She was on the TCAT returning home, browsing through her phone. Suddenly, she registered harsh tones directed towards her: “Is it safe to stay around you?” Jarred, stunned, she did not even look up until the person had left. Now, she vaguely remembers his appearance, identifying him as a male. She was not wearing a mask. It doesn’t matter if she’s wearing one or not.
She is Chinese.
This is only one of several alleged racist incidents your columnist has collected in the past week, each interaction targeting Chinese students as a result of the global health crisis caused by the Wuhan Coronavirus. The same student also encountered uncomfortable treatment in her interaction with an Olin staff member while checking out an item. Recalling the event, she said that while the staff member treated people in front of her normally, he was especially cautious in front of her, sanitizing his hand immediately after returning her Cornell ID. Another student, also Chinese, alleged that while in search of apartments for next semester, a few landlords expressed refusal to meet in person because of their concern that she could have the virus.
This comes at the heels of Monday’s development regarding the potentiality of Coronavirus at Cornell. The tension, even within the Chinese community, is certainly high. The news dominated the Cornell Chinese social media, instantly adding to the constant news bombardment from China on the latest public health crisis, with each bulletin worse than the one before. The Wuhan Coronavirus, since its emergence in December, has reportedly claimed 493 lives, with 24,447 confirmed cases, alongside 23,260 potential cases; it is not your ordinary flu. The severity of the situation is tremendous. As it is now spreading beyond the original Hubei Province, with six more provinces having 500-plus cases, every Chinese student that I know of, regardless of their political affiliation or prior interest in news, is now constantly grilled on the latest development. Now, it is their family and friends back home whose health is at stake.
It is particularly saddening, however, that the Chinese are now facing an increasing crisis of racism in America, in addition to the excruciating pain of our own nation’s suffering. University of California, Berkeley apologized for including xenophobia as “common reactions” to coronavirus. Colleges around the U.S. reported similar increases in xenophobic remarks: Some reports included details of students posting their attempts to avoid Asian classmates to social media. In fact, similar remarks are already on Cornell’s Reddit thread. A chief complaint I received while writing this piece is that many of my Chinese friends are now afraid of wearing the mask because they don’t want to be treated differently by other Cornellians. While the Center for Disease Control does not at this point recommend wearing face masks, I struggle to tell my fellow compatriots how they should behave to avoid racial attacks. Why can’t all other Americans heed to the CDC’s other counsel? “Do not show prejudice to people of Asian descent, because of fear of this new virus. Do not assume that someone of Asian descent is more likely to have 2019-nCoV.”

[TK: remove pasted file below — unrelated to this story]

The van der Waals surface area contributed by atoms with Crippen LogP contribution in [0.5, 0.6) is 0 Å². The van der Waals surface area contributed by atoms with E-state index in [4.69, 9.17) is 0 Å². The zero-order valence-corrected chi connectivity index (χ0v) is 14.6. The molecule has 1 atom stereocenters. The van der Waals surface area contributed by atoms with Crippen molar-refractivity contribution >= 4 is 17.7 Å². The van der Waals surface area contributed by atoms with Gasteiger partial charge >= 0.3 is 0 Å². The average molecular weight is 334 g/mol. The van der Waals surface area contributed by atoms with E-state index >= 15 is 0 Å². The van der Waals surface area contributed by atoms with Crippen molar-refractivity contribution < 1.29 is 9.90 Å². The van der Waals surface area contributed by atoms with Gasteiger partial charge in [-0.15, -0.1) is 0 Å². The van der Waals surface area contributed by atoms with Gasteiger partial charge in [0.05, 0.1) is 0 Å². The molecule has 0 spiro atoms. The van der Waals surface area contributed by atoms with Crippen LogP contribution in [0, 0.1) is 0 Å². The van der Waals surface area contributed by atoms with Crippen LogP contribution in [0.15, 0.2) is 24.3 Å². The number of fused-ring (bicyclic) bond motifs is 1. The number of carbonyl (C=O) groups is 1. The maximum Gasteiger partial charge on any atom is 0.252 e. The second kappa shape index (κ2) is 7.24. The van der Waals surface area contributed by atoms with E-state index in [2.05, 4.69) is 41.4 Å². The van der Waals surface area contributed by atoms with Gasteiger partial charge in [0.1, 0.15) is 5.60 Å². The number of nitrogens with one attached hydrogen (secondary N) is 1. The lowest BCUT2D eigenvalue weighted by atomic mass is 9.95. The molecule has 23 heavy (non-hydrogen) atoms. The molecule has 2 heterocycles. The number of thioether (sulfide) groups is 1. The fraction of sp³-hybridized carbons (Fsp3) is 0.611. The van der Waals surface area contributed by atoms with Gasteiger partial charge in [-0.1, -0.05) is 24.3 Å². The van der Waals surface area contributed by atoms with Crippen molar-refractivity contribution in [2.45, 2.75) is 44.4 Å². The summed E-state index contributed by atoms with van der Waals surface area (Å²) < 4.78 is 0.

On the international level, the U.S. government has implemented travel restrictions on any foreigner who had been to Mainland China in the past 14 days. A slew of countries, from Australia to Vietnam, also implemented varying degrees of travel restrictions on China, some more egregious than others. Vietnam has banned Chinese citizens regardless of their travel history, even if the citizen is a U.S. green card holder who has not returned to China for years. In fact, Yisu Zheng ’21, who is attending the Semester at Sea program, faces extreme uncertainty and anxiety as her Chinese citizenship denies her entry to Vietnam, Malaysia and potentially India, all three of which are on the program’s itinerary. She has not returned to China since July 2019. Though certainly the U.S. decision is more measured and less bluntly racist than that of Vietnam, America could perhaps be more cautious in issuing such a drastic restriction, especially given the magnitude of its global responsibility. For perspective, Japan, a country with both a historically strained relationship and greater economic and geographic ties to China is issuing more careful restrictions.
It is an extremely hopeless situation I am in right now. I criticized my own
government’s response to the Wuhan coronavirus and its contribution to the scale and severity of the current crisis; how defeating it is that we now see America, the country in which I currently reside, riding a historic xenophobic tide. My own schedule is but minutely disrupted: As all major American airlines have cancelled flights to and from China through April, my parents are a one-month cancellation away from missing my graduation ceremony. Compared to other Chinese Cornellians who have relatives, teachers and friends whose lives are greatly disrupted, or worse, fatally threatened by the public health crisis back home, my inconveniences are truly immaterial. In such a time, no matter if it be racist remarks or tiny insensitivities, a bad joke or blatant xenophobia, such aggressions hurt your fellow Chinese Cornellians more than ever.
When salting a gaping wound left by trauma, does it really matter how intentional you might be?
I dedicate this piece to Dr. Li Wenliang (李文亮), one of the original eight doctors who were reprimanded in early January for “spreading fake news” relating to the severity of the Coronavirus Outbreak. Dr. Li just passed away on Feb. 6. May he rest in peace, and may his and all of the 八勇士’s name be cleared.
“. . For the LORD has comforted His people And will have compassion on His afflicted.” –Isaiah 49:13
Weifeng Yang is a senior in the College of Arts and Sciences. He can be reached at firstname.lastname@example.org. Poplar 杨 Sovereignty runs every other Thursday this semester.